Alaska Earthquake and Tsunami, I-PARARAS-CARAYANNIS 303is greater than the 1906 San Francisco earthquake( 8.3) , and equal to or greater than the1960 Chile earthquake (8.4). The epicenterof the earthquake was at 61.05 °N, 147.7°W(USCGS, 1964) , near the east shore of UnakwikInlet in northern Prince William Sound .Geological investigations have defined theland areas affected by the earthquake. To theeast, the zone of deformation appears to die outbetween the Bering Glacier and Cape Yakataga .The northwestern limit of tectonic changesextends at least to the west side of ShelikofStrait and Cook Inlet (Plafker , 1965) . Thenorth inland limit is known only along thehighway connecting Valdez and Fairbanks; itappears to extend in a northeasterly directionto the vicinity of the Wrangell Mountains, andquite possibly into the Alaska Range.The area of uplift covers about 105,000 kmandextend s from southern Kodiak Island northeastto Prince William Sound . It includes thesouthern and eastern parts of Prince WilliamSound , the coastal area as far east as the BeringGlacier, and the continental shelf and part ofthe slope to a depth contour of approximately200 m. The maximum uplift on land was 10 mat the southwest end of Montague Island, butis suspected to have been considerably more offshore.Uplift also occurred along the extremesoutheastern coasts of Kodiak Island and SitkalidakIsland , and part or all of Sitkinak Island.The maximum measured uplift of SitkalidakIsland was 0.4 m. The estimated uplift of SitkinakIsland was from 0.35 to 0.65 m and possiblyas much as 1.5 m ( Plafker, 1965).The area that subsided included the northernand western parts of Prince William Sound,the western segment of the Chugach Mounta ins,portions of the lowlands north of them, mostof the Ken ai Peninsula, and almost all of theKodiak Island gro up. This area of subsidencecovers approximately 110,000 krn-, and is800 km long and 150 km wide. Plafker (1965)estimates that the volume of crust that has beendepressed below its pre-earthquake level is about115 krn",The seaward limits of the earthquake and thetsunami-generating area were determined bymeans of a series of refraction diagrams basedon Snell's Law of Refraction using the velocityequation for shallow water waves, C = Vgd.Such a method of preparing refracti on diagramshas shown good results, especially if carried outon large-scale charts with detailed bathymetry(Johnson, O'Brien, and Isaacs, 1948) .In constructi ng the refraction diagrams forthe Alaska tsunami, the marigrams of differenttide gauge stations around the Pacific were consultedand the total travel time of the first waveat each station was determined. Then refractio ndiagrams were constructed toward the earthquakearea from each tide gauge station inlengths of time equal to the calculated traveltime for that station. It was assumed that thelast wave front in each refraction diagram wouldcorrespond to a point on the boundary of thegenerating area, and if enough refracted wavefronts from different stations were plotted, anenvelope defining the tsunami-generating areacould be drawn.W ave fronts were refracted from Yakatat,Cape Yakataga, Seward, Uzinki, Kodiak, OldHarbor, Unalaska, Adak , Attu , and Honolulu .The last front of each of the refracted waves isshown by a heavy dashed line in Figure 1. Theseaward boundary of the generating area is nearthe 200-m depth contour which defines the edgeof the continental shelf. Maximum displacementof the ocean floor occurred along the continentalshelf, from an area south east of Kodiak Island,to an area close to Cape St. Elias south of theisland of Kayak (Fig. 1) . Geologic evidence,however, has shown positive land displacementsas far north as Cape Suckling and as far eastas the Bering Glacier. It is quite prob able, therefore,that the tsunami-generating area extendedfarther to the northeast, although waves generatedin such shallow water would reach tidegauges much later and their origin would notbe identifiable.Unfortun ately, this same wave refraction techniquecould not be used to define the northernand western boundaries of the main tsunamigeneratingarea, because conditions in PrinceWilliam Sound and elsewhere along the coastof Alaska were further complicated by localtsunamis, oscillations, and surge . In addition,no tide gauge stations were operating in thearea, and personal accounts were conflicting asto arrival times of the different waves.The northward limit is assumed to be restrictedby the land boundaries, and the western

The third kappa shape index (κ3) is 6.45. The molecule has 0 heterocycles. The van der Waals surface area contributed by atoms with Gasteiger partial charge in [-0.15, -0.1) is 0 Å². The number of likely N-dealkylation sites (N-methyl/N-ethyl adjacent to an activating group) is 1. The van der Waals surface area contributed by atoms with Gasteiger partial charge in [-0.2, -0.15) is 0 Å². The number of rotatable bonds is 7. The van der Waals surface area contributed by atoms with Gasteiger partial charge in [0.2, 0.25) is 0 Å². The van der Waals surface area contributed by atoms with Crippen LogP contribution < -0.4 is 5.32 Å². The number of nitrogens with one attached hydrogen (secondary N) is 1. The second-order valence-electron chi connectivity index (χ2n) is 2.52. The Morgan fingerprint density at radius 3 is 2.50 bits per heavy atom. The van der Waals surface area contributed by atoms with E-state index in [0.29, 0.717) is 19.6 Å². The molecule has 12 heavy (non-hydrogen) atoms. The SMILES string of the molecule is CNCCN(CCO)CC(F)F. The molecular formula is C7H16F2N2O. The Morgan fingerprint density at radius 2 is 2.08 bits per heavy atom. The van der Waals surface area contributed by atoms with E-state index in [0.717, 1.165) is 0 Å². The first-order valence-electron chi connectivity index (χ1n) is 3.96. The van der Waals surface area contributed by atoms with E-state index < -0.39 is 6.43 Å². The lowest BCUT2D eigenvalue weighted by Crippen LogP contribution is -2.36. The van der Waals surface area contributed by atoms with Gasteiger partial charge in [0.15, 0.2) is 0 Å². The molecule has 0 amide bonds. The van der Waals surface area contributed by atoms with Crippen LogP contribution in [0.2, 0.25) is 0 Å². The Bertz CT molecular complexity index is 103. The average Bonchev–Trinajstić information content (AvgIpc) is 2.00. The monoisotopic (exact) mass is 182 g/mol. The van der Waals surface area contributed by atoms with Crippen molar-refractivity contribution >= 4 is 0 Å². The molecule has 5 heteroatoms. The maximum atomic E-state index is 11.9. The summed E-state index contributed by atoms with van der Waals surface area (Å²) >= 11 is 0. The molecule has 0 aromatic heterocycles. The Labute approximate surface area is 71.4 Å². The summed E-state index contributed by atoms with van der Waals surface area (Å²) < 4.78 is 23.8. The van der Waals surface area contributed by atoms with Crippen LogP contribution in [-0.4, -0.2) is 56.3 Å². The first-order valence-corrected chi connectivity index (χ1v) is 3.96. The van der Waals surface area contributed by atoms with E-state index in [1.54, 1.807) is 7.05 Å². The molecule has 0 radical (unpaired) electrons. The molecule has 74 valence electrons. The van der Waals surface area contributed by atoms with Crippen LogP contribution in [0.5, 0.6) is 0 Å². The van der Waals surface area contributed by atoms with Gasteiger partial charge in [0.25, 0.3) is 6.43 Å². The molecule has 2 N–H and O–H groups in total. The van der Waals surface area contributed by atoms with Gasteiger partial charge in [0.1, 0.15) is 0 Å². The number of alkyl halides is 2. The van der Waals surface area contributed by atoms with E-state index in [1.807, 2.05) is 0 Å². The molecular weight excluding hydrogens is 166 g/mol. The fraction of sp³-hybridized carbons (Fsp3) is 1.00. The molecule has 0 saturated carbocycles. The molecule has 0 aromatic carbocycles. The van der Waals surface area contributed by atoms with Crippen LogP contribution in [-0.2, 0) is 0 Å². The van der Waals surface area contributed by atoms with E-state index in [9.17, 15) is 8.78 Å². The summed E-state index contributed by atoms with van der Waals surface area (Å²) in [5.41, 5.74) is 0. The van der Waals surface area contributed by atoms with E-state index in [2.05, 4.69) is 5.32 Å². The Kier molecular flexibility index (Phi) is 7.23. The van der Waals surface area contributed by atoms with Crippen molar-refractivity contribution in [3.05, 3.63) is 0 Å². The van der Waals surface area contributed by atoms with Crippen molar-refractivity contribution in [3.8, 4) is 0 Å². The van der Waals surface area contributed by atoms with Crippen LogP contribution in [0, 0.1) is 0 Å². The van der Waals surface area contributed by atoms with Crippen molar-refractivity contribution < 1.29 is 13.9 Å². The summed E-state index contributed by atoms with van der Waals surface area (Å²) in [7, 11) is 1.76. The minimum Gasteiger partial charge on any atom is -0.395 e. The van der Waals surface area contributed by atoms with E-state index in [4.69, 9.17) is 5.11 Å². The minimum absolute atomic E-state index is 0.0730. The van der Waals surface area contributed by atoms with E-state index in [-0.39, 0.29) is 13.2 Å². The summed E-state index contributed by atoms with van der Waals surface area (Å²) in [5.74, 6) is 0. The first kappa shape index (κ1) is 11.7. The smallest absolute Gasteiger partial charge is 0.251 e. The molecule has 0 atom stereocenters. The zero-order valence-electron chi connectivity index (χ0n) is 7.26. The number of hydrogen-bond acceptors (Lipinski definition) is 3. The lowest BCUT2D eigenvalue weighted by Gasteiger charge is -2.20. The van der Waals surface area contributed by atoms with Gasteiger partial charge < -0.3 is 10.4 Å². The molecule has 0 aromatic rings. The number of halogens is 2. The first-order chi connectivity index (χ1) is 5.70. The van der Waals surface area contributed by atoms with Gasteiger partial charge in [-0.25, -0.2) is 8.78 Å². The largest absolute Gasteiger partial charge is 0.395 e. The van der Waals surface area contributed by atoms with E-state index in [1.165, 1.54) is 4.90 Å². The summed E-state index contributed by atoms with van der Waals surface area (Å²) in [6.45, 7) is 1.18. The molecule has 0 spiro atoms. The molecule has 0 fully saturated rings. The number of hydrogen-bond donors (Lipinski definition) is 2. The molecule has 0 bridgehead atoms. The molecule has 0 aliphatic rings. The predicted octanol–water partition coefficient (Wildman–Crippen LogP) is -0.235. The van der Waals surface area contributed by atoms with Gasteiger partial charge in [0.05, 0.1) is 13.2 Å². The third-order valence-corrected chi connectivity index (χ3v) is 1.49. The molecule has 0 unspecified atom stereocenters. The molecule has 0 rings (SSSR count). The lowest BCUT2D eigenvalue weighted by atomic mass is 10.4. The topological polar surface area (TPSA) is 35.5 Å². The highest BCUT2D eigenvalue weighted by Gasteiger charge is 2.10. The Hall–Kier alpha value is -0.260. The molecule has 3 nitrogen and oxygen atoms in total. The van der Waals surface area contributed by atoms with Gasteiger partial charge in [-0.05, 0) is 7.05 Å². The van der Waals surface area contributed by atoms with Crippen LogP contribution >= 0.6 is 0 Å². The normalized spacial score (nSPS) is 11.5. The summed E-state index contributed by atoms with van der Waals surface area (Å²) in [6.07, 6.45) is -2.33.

304limit to extend to the west side of ShelikofStrait and Cook Inlet.In estimating the travel time of the tsunami,corrections were made for the delay at the islandof Kodiak in the arrival of the groundshocks from Prince William Sound. These correctionsranged from 1 minute to 6 minutes andwere based on the fact that the Navy W eatherCentr al on the island of Kodiak listed the timeof the principal shock in Prince W illiam Soundas 6 minutes later than the time listed by theU. S. Coast and Geodetic Survey. This wouldimply that the wave front generated on thenortheast side of the disturbance area had a 6­minute head start on the wave front generatedsoutheast of Kodiak.The tsunami-generating area covers an area700 km long by 150 km wide, a total of about105,000 krn-, The volume of the uplifted crustalong the continental shelf is about 96 krn". Theenergy associated with the tsunami has beenestimated by Van Dorn ( 1964) to be of theorder of 2.3 X 10 21 ergs. This estimate is basedon the source dimensions of an area 240 nauticalmiles by 100 nautical miles and an upliftof 1.8 m ( 6 ft ) at the northeastern end of thisarea and zero at the southwestern end. Thisestimate, however, is considered low because thegenerating area had dimensions that were largerthan those estimated by Van Dorn.Using our source dimensions, and assumingthat the total energy was equal to the potent ialenergy of the uplifted volume of water, thetotal energy for the tsunami in the Gu lf ofAlaska was calculated as follows:1E t = - pgh 2 A61= - (1.03) ( .980) (1 0 3 ) (10 4 ) ( 1.8 3 2 ) (1.56X 10 7 ) (7 X 10 7 ) = 5.88 X 10 21 ergswhereE, = E" = total energyp = 1.03 g/cm 3 = densityg = 980 cm/sec 2h = height of displacement = 1.83 mA = area1 erg = g cm 2 sec- 2The waves generated in the Gulf of Alaskawere of an unusually long period, on the orderPACIFIC SCIENCE, Vol. XXI, July 1967of an hour or more:' Th eir energy radiation waspreferentially directed toward the southeast andthis is why more damage was done to the N orthAmerican coast than anywhere else east or southof the generating area. This preferential directivityof energy radiation can be attributed tothe orientation of the tectonic displacementsalong the continental shelf of the Gulf ofAlaska, and the long period of the waves canbe related to the long seiche period of theshallow shelf.According to Japanese seismologists (Iida,1958), the generating area of a tsunami roughlycorresponds to the distribution of the majoraftershocks. This appears to be indeed the casein the Gulf of Alaska.There were 52 aftershocks of the Alaskaearthquake. The largest had a magnitud e of 6.7.The aftershocks occurred in an area from about15 km north of Vald ez to about 55 km south ofTrinity Islands, and were heavily concentratedon the northeast and the southwest of the upliftedregion (USCGS, 1964), which also wasthe main tsunami-generating area.The vast area of tectonic movements indicatesthat wave crests were generated along one ormore line sources from the region of maximumupli ft. Thus, the shores of the Kenai Penin sulawere struck within 20 minutes after the start ofthe earthquake, and those of Kodiak Island ,within 34 minutes.Unfortun ately, the violence of the earthquakeleft south-cent ral Alaska without a tide gaugein operation. The only reliable record from thegenerating area is the one that was obtained bypersonnel of the U. S. N avy Fleet W eatherStation at Kodiak; it is shown in Figure 2. Thisrecord has been corrected for the 1.7-m (5 .6-ft)submergence of the area.Outside the immediate generating area, therecord of Cape Yakataga, as constructed fromthe personal account of C. R. Bilderback, a residentof the area, is the next most reliable record.This record is the only one obtained outsidethe generating area that shows an initial dropin the water level (Berg et aI., in preparation ) .Withdrawal of the water immediately followingthe earthquake has been reported from Kayak,Middl eton, and Hinchinbrook islands, as wellas from Rocky Bay and N uka Bay, at the end